The Centers for Disease Control and Prevention on Friday updated its coronavirus testing guidelines to say that individuals who do not present with symptoms should still be tested for COVID-19 “due to the significance of asymptomatic and pre-symptomatic transmission.”
The revised guidelines represent a capstone of sorts to a tumultuous few weeks for the agency, which has come under intense pressure from the White House and its allies to offer rosier prognoses on the battle against the pandemic. In late August, the CDC put out revised testing guidelines that said that individuals who were not exhibiting COVID-related symptoms “do not necessarily need a test.” That update stirred tensions among scientists working in the agency and elsewhere in the administration’s health departments who said the testing guidelines could set a dangerous precedent and would make it that much more difficult to identify infections and stop community spread.
Days after the August 24 guidelines were issued, the CDC had revised the language to note that testing was recommended “for all close contacts of persons with SARS-CoV-2 infection.”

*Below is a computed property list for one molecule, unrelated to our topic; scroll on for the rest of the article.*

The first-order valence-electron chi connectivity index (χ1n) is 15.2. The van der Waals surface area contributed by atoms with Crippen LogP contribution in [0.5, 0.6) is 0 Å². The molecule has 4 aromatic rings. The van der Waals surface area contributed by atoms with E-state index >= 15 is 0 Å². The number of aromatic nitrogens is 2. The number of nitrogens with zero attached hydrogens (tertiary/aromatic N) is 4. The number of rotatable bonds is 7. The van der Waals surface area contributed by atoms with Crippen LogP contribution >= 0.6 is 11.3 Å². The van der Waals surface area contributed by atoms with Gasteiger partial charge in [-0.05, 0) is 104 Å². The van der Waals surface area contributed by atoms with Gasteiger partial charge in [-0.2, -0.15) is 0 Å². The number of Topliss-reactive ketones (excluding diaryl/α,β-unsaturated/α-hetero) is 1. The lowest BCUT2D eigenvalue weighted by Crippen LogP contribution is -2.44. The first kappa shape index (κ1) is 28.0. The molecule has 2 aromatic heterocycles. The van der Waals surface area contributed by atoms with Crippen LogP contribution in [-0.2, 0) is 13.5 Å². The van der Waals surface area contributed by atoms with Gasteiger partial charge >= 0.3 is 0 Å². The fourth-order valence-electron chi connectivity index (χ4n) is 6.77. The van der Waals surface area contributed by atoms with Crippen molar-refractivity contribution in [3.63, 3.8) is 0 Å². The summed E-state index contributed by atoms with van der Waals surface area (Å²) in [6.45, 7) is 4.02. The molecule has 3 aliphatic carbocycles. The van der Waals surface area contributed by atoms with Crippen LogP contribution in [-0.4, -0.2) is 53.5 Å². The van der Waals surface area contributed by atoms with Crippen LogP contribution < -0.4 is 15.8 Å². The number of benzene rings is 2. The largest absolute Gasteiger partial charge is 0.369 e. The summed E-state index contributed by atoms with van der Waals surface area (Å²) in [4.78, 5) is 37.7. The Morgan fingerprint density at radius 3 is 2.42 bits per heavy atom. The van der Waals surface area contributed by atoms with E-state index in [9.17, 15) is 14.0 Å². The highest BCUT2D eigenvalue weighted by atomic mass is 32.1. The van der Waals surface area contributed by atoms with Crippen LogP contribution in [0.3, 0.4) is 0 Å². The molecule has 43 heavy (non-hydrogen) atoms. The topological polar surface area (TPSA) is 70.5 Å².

The New York Times reported Thursday that top officials at the Department of Health and Human Services and the White House coronavirus task force had finalized the looser testing guidelines and “dropped” them onto the CDC’s website. Adm. Brett Giroir told the paper that the language was drafted by the CDC before “coordinated editing and input from the scientific and medical members” of the White House coronavirus task force.
The timing of Friday’s revision also suggests that the agency is trying to further distance itself from political interference from White House officials. Just days prior, a top communications official at the Department of Health and Human Services, Michael Caputo, resigned after he had publicly warned that he believed government officials were plotting to physically harm him. Caputo, a close Trump ally, had previously taken a firm grip of the department’s public relations efforts, including weekly scientific reports put together by the CDC.
This week, CDC Director Robert Redfield also publicly clashed with President Donald Trump himself when he testified before Congress that he did not believe that a coronavirus vaccine would be widely available until well into 2021. Trump later claimed that Redfield had misheard the question. The CDC director put out a statement after the fact that stressed the agency’s desire to produce a timely vaccine but didn’t actually concede Trump’s more optimistic timeline.
Shortly after that, it was reported that the agency retracted that pseudo-retraction.